Emma Pollock - Watch The Fireworks
Album Review

Emma Pollock – Watch The Fireworks

After initially teaching herself guitar from New Order bass lines and going on to spend a decade as a Chemikal Underground Records founding Delgado, Emma Pollock (EP) has now recorded her debut solo album ‘Watch the Fireworks’. Released on the seventeenth of September on the 4AD record label, a seemingly perfect choice given the sound and mood of what EP calls her intelligent yet melancholic pop LP; will this be the start of something special?

Well, throughout the album, we hear a vocal comparable to Nina Persson of Cardigans fame, with Epps individual strength and reluctance adding to its charm in equal measure. EPs voice isn’t anything we haven’t heard before and has definitely found a suitable home at 4AD, host to a number of similar artists like your Tanya Donnellys or Kristin Hershs. There’s even a hint of Meredith Brooks to be found! Guess you can’t have everything!

The album itself casually summons and discards the spirits of The Concretes, Jeff Buckley, Dodgy, Coldplay and Radiohead, as it plays through a selection of piano perked and sentiment fuelled songs. There’s an underpinning sensibility which has its bedraggled roots firmly set in the ‘Downtown’ (Clark) style pop of the 60s. A restrained vitality can be heard pleading for its freedom, away from the more lax lead and sporadically ethereal backing vocals.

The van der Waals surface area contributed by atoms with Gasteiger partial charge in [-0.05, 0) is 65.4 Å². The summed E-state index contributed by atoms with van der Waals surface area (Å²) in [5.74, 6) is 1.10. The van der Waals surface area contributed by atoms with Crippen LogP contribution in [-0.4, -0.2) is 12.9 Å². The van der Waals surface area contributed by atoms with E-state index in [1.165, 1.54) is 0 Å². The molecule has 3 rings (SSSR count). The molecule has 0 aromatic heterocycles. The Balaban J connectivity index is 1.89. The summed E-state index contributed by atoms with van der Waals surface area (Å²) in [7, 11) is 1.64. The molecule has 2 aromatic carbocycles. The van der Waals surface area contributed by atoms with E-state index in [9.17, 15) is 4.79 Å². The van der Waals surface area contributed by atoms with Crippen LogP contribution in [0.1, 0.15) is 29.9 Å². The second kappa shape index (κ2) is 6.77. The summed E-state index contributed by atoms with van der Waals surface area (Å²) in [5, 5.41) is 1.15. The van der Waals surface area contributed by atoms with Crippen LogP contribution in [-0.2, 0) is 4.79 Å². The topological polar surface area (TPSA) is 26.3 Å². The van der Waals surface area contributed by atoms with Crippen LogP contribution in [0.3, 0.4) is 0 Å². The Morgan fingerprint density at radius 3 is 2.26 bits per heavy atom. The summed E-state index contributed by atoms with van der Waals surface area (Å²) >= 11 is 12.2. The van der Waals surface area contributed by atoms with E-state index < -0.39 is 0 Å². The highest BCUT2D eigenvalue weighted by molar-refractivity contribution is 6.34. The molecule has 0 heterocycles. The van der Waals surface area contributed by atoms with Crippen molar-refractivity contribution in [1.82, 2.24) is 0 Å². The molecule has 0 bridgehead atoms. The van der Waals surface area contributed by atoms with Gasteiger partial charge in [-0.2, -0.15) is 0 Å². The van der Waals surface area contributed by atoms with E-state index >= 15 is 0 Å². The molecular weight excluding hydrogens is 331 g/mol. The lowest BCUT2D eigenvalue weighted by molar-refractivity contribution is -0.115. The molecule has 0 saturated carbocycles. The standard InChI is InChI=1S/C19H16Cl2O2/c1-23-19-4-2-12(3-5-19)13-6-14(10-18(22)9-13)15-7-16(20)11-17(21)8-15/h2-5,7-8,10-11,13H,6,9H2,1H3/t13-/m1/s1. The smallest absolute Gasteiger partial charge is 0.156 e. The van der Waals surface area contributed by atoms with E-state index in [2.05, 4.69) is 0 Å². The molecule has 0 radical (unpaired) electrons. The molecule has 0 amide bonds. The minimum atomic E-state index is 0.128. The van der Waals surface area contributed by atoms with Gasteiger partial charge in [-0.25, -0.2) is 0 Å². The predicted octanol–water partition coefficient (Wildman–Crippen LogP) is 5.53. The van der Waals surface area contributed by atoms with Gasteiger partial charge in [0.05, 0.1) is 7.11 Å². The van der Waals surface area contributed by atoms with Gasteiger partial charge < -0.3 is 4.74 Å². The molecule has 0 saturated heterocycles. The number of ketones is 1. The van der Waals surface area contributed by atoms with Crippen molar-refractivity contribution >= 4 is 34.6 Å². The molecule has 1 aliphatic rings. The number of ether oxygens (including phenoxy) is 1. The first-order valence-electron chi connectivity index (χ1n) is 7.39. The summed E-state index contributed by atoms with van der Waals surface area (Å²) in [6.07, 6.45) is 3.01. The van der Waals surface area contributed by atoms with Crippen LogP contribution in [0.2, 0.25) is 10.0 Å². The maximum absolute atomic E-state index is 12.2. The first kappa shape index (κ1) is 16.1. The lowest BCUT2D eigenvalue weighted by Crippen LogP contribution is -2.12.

No real epic subject matter grabs your attention by the scruff of the neck, though there are some moments that illustrate EPS ‘take no shit’ side, occasionally singing with the scary heart of a woman scorn! The clever wordsmithery is engaging however and does what it can to take a hold on your thoughts. A highlight is track three, ‘Paper & Glue’ which effortlessly drifts from its opening, ‘Hallelujah’ (Cohen, Cale, Buckley…not Happy Mondays!) sentiment before ambling down its own humbly yet beautifully paved path.

Releasing two singles from the album, ‘Acid Test’ and my favourite track ‘Adrenaline’ will do EP no harm at all, given her as yet, unknown status. But unlike most of the 4AD clientele who enjoy success in an understated way, EP just might miss the spotlight she and her Delgado counterparts had come to command if she’s relying on her solo career and the perfectly fine yet somewhat lacking sounds to come from it. Undoubtedly a career to watch because she can surely only go from strength to strength. We’ll just have to be patient whilst she combines the great composition skills displayed here with the previously proven song writing skills that’s she’s maybe become a little distracted from.

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